It’s refreshing to be a part of the Bedford New Scholars program. Speaking with, and actually getting to know, the people who develop textbooks that are commonly used in the classroom is enlightening. Life as a graduate student can be isolating sometimes, and this opportunity allows for some appreciated interaction with those in my field who participate in a different aspect of it. Feeling that the individuals at Macmillan respect my values and experiences as a teacher is also encouraging in my journey to becoming a Writing Program or Center Director.


Misty’s Assignment that Works

During the Bedford New Scholars Summit, each member presented an assignment that had proven successful or innovative in their classroom. Below is a brief synopsis of Misty's assignment. You can view the full details here: Annotated Bibliography.


My assignment for Assignments that Work is an Annotated Bibliography in which students can write their annotated bibliography in a creative way with a specific audience in mind. That audience can be themselves, another discourse community, or a specific person. For example, if they want to write an annotated bibliography for themselves, they may do so. Let’s say that one student is a more visual learner and enjoys comics or doodling; they can create an annotated bibliography for themselves that bursts with imagery. As a part of the assignment, students must also include a reflection as to why their rhetorical choices differ from a standard annotated bibliography, with a particular audience in mind. 


In one sense, this assignment asks students to consider what works best for them in terms of their reading and writing habits. Consequently, they examine what it is about their rhetorical approaches that appeals to them. Alternatively, if a student chooses an audience outside of themselves, they can still have fun while continuing to reflect on what makes their bibliography different from the standardized version. Fundamentally, they must contend with the question: Why is this annotated bibliography more effective for a particular reader? This assignment encourages students to use their base knowledge of rhetoric and annotated bibliographies in order to think critically about how to transform it for that audience. I’ve only run this assignment once, but I’ve found the biggest challenge is getting students to be creative and step out of the standardized boxes.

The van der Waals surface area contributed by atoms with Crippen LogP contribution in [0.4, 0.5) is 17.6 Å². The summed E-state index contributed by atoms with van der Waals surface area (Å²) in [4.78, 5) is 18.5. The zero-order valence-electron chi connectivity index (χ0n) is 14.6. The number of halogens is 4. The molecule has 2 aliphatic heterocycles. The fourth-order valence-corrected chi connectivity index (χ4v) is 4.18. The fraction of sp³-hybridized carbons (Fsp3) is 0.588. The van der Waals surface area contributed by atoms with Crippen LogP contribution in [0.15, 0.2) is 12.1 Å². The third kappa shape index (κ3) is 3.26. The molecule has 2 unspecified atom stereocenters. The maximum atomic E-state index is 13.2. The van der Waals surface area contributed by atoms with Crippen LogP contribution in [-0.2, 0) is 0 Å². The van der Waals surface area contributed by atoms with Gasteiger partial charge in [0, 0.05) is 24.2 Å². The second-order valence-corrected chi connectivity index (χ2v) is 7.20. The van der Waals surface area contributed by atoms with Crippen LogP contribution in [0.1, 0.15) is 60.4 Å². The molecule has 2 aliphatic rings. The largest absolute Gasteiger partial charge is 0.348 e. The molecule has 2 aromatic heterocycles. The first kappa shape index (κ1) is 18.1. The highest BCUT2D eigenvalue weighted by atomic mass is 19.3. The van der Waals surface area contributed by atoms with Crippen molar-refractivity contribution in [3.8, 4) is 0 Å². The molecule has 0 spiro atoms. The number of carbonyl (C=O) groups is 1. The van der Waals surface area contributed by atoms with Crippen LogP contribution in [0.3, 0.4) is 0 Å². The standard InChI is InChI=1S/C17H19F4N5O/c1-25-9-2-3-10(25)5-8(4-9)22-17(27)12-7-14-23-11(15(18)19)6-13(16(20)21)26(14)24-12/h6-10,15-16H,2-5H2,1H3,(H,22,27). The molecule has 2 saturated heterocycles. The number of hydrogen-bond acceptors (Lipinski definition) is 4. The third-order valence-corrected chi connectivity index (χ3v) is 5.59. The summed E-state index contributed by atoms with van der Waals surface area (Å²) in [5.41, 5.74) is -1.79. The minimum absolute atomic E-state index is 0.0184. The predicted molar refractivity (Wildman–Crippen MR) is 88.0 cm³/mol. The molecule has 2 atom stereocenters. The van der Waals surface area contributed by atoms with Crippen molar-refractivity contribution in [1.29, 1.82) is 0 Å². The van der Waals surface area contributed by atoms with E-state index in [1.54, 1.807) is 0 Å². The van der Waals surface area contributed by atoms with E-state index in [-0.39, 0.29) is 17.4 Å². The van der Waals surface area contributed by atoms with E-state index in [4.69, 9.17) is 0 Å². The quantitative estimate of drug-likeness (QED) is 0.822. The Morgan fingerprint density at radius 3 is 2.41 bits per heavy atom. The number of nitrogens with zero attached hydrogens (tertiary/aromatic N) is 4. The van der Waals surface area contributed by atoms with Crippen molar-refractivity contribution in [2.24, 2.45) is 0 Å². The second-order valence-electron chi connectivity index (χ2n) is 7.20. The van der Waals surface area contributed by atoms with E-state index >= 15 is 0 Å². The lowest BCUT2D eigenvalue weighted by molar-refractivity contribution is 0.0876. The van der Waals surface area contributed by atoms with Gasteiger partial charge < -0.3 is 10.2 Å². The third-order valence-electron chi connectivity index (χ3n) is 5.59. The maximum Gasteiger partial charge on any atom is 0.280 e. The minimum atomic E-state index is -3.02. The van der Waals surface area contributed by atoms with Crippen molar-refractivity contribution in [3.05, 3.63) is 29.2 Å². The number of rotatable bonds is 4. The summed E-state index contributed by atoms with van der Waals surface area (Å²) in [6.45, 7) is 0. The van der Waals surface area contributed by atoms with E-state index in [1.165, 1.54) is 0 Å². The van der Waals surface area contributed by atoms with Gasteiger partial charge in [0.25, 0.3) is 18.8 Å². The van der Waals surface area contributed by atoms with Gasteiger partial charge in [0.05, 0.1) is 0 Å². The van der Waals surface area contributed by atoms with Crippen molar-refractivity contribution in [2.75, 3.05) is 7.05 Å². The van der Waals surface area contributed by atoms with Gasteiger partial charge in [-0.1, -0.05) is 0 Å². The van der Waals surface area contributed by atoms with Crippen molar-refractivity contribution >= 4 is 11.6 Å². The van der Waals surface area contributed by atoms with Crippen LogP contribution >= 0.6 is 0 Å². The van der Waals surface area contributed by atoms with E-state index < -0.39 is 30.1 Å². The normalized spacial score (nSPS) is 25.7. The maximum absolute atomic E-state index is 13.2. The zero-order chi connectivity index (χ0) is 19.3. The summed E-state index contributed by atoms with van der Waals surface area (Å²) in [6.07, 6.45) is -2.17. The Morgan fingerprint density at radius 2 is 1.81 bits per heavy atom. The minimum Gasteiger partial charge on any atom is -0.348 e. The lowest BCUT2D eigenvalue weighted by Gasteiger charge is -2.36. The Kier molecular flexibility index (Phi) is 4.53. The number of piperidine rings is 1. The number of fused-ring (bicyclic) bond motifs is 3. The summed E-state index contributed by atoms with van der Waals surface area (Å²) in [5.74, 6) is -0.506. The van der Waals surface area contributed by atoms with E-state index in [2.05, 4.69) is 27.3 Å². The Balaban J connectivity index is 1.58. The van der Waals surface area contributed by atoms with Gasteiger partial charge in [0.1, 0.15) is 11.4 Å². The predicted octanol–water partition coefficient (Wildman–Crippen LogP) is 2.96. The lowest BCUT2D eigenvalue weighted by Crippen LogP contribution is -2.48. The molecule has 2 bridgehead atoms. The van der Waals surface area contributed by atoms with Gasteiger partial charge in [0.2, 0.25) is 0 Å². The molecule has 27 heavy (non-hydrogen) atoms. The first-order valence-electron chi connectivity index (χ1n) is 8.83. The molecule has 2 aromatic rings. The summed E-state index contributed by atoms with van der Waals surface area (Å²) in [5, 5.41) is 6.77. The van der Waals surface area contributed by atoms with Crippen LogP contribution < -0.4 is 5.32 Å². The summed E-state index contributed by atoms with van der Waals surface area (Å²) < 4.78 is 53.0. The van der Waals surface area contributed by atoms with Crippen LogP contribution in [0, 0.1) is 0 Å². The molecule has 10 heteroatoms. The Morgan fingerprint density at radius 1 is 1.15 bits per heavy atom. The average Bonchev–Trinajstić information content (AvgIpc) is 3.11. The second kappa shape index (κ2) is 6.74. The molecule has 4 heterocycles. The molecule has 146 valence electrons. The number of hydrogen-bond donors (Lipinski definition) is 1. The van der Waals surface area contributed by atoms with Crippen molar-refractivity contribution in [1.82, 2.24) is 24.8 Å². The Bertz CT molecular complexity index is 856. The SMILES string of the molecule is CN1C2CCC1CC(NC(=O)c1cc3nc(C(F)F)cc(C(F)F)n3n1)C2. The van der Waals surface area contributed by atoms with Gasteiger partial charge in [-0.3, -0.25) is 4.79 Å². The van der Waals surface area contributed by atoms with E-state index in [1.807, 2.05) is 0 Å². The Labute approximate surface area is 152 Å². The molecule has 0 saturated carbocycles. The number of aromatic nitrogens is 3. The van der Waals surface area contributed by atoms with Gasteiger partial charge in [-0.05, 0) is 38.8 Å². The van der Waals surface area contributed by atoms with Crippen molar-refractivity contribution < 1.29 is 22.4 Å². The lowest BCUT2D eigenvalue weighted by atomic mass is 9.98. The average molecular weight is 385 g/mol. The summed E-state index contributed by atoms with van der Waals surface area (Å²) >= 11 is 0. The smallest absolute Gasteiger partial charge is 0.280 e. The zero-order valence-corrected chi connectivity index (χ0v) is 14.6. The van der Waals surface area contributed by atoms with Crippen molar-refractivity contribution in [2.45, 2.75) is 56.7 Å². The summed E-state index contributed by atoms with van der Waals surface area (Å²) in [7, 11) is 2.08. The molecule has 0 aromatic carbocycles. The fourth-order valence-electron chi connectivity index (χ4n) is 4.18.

Learn more about the Bedford New Scholars advisory board on the Bedford New Scholars Community page.

Nina FengNina Feng (recommended by Jay Jordan and Andrew Franta) is pursuing her PhD in English with an emphasis in Writing and Rhetoric Studies at the University of Utah. She expects to graduate in May 2021. She teaches Intermediate Writing, Writing in the Social Sciences, and Write4U, a course for transfer students. Her research interests include game pedagogy, multimodality, sensory rhetorics, and critical race theory.


What is your greatest teaching challenge?

I’ve faced many difficult situations and made many mistakes throughout my teaching career. It’s taught me that I have to continue educating myself on student needs and working towards recognizing my own biases, which is a process that I hope to always engage in. One of the greatest challenges I’ve faced in teaching is to be self-aware and unafraid to relinquish control, along with previous ideas of success in writing. I try to be thoughtful about how I expect students to respond, or how the lesson should go because if we allow students to claim authority and show us unexpected ways to approach assignments, we can give them space to grow in confidence and develop their own aims and strengths.